Friday, December 16, 2011

#33 Friend Recommended: The Years of Rice and Salt

Books are not just a window into the story told within its pages, it's also a window into the people who love them. You can find out a lot about a person just by reading their favorite books, seeing how its influenced their views, ideas and lives. Books fire our imagination and shape the way we think, the way we approach our lives.

In order to get to know my friends a little better, I decided that for one of my tasks I wanted to ask them to recommend some books. Originally I was just going to read 5 books recommended by friends, but when I posted a Facebook status asking for recommendations I was overwhelmed by responses. People want to be understood, they want to share the things they love and I feel like my friends want me to see a little part of their lives by reading their favorites. So I upped the number to 10.

The Years of Rice and Salt by Kim Stanley Robinson is my first "Frend Recommended" reading, by my friend Phil.

So I would like to take this moment to thank Phil for the most graphic description of a castration that I've ever read. Thanks buddy.

Seriously though, it's a great read.

I chose to read this book first, out of all the ones that my friends recommended, because it's a Sci-Fi / Fantasy Alternative History and I haven't read too many of those, but I've really enjoyed all the ones that I've read. Plus, it was available at my local library. Yay free!  The cover of the book says: Imagine a World Without Europe. The basic premise is that the Black Plague kills so many people in Europe that history is shaped by the East instead of the West. China, India, the Muslim Empire, Japan, and eventually even the Native Americans, who take on a much more important role in this alternate version of history.

But what dominates the book is the difference in religion. The plot spans 500 years of this alternate civilization, constantly switching points of view and location, and yet the cast of characters is always the same. They just have different names and bodies. As Islam battles Hinduism battles Chinese atheism, all with an undercurrent of Buddhism, in the world, between lives the souls of the main characters battle against the unrelenting and unjust dharma, their feelings of helplessness during their lives and their disbelief that they are making any difference during their lives. It provides a thread of connection between each of the disparate and otherwise unaligned chapters. Seen through the eyes of these characters are key points in time, fulcrums upon which the future of humanity rests.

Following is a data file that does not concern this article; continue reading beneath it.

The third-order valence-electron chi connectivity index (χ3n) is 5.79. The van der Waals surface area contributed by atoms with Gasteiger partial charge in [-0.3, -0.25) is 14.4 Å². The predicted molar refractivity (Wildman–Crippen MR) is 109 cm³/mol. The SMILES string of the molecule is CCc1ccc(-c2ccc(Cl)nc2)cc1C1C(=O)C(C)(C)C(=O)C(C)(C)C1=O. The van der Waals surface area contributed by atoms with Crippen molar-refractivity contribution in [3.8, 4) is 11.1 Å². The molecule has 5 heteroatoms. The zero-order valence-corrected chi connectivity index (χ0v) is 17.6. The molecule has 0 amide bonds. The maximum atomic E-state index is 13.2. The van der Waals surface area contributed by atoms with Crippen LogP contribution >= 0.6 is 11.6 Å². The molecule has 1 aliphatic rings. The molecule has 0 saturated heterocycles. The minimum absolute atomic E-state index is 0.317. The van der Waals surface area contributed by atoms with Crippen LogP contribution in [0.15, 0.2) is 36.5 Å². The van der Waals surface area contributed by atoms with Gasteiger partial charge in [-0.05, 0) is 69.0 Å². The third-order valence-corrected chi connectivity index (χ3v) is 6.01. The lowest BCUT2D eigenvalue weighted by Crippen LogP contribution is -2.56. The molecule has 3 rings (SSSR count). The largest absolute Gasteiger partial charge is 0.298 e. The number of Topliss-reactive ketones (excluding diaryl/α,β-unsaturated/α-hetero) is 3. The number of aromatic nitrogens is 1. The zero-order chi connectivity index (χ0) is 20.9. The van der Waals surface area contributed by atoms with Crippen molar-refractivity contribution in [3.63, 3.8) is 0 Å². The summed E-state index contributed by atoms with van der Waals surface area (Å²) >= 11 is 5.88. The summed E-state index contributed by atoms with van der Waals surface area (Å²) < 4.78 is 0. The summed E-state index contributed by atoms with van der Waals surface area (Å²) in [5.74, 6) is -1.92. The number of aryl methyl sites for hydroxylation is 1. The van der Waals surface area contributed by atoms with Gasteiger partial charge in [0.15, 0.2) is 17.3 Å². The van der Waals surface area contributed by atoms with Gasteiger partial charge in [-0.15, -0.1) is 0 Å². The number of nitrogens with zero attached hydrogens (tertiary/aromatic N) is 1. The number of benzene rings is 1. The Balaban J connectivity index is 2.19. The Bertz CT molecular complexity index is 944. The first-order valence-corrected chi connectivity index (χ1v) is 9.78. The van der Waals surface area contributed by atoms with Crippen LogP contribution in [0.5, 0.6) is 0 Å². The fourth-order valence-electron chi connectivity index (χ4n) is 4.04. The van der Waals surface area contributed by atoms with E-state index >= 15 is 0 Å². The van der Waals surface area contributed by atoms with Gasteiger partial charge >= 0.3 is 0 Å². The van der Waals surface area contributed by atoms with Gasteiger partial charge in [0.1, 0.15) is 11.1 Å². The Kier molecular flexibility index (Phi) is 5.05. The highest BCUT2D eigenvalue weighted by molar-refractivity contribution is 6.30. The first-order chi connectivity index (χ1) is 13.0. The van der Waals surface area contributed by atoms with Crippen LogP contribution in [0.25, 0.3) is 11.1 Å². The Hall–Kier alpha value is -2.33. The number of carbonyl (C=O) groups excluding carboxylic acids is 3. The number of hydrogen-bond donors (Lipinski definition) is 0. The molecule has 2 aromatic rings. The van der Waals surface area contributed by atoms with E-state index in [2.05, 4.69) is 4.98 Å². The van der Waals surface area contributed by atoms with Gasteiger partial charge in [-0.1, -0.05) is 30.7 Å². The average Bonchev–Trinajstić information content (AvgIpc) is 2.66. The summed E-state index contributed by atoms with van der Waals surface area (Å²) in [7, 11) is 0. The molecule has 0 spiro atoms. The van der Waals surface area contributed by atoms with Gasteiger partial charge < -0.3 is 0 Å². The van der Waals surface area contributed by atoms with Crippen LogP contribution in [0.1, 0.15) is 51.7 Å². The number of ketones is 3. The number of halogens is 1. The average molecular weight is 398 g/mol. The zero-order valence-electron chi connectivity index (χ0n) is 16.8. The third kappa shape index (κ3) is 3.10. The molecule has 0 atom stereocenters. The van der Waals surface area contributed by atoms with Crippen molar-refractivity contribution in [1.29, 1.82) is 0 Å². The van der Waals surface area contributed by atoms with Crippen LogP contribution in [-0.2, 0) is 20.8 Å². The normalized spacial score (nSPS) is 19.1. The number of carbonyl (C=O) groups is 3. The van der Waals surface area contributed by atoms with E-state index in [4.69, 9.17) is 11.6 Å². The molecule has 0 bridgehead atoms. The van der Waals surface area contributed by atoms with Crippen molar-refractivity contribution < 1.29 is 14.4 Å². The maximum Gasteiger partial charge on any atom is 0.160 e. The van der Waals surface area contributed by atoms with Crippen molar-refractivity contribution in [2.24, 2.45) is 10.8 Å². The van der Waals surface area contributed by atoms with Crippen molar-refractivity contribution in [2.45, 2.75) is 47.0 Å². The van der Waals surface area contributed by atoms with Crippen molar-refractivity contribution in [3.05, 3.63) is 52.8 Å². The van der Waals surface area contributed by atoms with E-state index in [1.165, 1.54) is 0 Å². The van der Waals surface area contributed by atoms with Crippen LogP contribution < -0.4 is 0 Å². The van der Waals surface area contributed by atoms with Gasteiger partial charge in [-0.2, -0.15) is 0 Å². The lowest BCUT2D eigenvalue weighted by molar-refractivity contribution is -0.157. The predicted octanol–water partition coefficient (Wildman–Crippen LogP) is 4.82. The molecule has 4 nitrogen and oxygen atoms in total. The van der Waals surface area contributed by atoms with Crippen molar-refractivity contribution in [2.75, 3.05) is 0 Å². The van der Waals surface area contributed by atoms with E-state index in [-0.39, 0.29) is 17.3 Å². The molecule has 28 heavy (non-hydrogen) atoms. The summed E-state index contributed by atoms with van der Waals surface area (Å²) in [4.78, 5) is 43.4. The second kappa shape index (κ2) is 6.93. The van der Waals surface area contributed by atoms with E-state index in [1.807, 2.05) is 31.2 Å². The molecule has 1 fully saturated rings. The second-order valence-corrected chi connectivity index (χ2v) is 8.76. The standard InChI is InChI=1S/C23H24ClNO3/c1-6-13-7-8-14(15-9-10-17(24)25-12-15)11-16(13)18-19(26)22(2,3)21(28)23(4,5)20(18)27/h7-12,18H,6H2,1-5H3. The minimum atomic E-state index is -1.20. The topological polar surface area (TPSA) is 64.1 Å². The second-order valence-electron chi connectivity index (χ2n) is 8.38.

The most interesting part of the book, to me, is how history hasn't actually changed. Little pieces, here and there. But the overwhelming flow of human history remains the same. Religion stymies scientific progress, corruption undercuts good people, rebellions swell against stagnate empires, and eventually science bursts forth and brings humanity to the revelation of atomics. However, Robinson adds many twists and turns along the way, little markers of personal human goodness that shine through on the page: the ever-present desire to do good in the world and make it a better place.

It's a rather long book, and at times almost frustrating to read, because the characters are so frustrated with their place in life. But enjoyable too. It catches at the imagination, to see a world where the Orient and Islam are the focal points, and the few white descendents of plague survivors make no difference at all. Religion, philosphy, science, ethics,  history, women's rights... no stone is left unturned or undiscussed, all with incredible thoughtfulness and attention to detail.

Although, admittedly, what remains burned into my mind are the details of 1 1/2 paragraphs describing exactly how the Chinese castrated their eunuchs.

Still. I would definitely recommend this book as a fascinating and unique read.

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